It was a little burnt around the sides, but that didn’t matter. It was a win to get it on the table. She’d take that. She looked for her wooden spoon that she had gotten at Goodwill. A dollar fifty for something that usually was close to six bucks. She loved a good bargain although sometimes she felt a little silly getting excited over four dollars and some change saved. She found the spoon where she’d left it, although she didn’t remember putting it in the dish cabinet.
She gave the pot a stir, leaving the spoon sticking out because she couldn’t be bothered to find a new spot for the spoon.
James fussed to be let down, and so she did. He toddled into the living room. It would only be a matter of time before he forgot that he wanted down in the first place and began to cry. There was a loud smack accompanied by a hysterical, keening wail.
Luke came running out again. Now, two rivers ran from his eyes and fed into the two great and more viscous rivers that ran from his nose.
When he tried to speak, he blubbered, “Jenny hit me.”
He carried the “e” so perfectly long that she wondered if the child might pass out from lack of new air in his lungs.
“Jenny!” she yelled from the kitchen. “Come in here.”
They stood side by side, the boy furiously wiped his eyes and nose on a shirtsleeve that she would have to wash later.
“I didn’t mean to!” Jenny’s voice rose into an exclamation, a child’s defense that some adults never unlearned.
She crouched down to their level. “I told you both to behave. Now, what happened?”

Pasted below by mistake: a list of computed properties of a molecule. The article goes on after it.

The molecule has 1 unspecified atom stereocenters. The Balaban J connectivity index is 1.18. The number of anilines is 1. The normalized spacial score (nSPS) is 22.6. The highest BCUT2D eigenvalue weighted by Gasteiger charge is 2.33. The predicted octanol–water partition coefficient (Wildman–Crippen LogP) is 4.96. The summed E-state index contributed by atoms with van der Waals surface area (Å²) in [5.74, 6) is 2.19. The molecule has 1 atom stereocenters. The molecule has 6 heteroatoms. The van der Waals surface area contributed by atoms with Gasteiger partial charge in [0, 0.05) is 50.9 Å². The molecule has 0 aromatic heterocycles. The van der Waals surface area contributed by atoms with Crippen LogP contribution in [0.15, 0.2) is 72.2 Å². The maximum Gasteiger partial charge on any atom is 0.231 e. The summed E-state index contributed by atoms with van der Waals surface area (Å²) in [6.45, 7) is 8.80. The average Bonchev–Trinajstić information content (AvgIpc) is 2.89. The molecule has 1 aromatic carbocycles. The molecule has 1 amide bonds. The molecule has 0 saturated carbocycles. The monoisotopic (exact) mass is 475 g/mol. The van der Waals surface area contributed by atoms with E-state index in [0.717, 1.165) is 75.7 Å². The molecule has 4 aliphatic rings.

The floodgates poured out of both of their mouths and like God on the forty-first day of His flood, she stopped them both with a wave of her hand.
“We should never resort to hitting unless it’s necessary. Jenny, did you need to hit him?”
“He was trying to take the remote, and I wanted him to stop!”
“You are not answering the question I asked you.”
Jenny paused for a moment and in this moment, the three-year-old, James, stumbled back into the kitchen, saw the scene playing out in front of him and high-tailed it back into the other room as if he’d been spooked by a ghost.
“I’m sorry,” Jenny said.
Luke sniffled a little more, wiped his sleeve on his shirt again and gave his sister a hug.
“Okay,” was all Luke said.
The door opened and the screen door slammed shut behind it. “Look at this big strong man!” came her husband’s voice from the living room.
The two children rushed into the living room. There was joyous noise and she listened to it as she bustled the rest of the kitchen plasticware onto the table. She remembered the bread in the oven and removed that. It was slightly black on top, but she fixed that by taking a knife and scraping the top part off.
John came into the kitchen and smiled at her. “Smells good, honey.”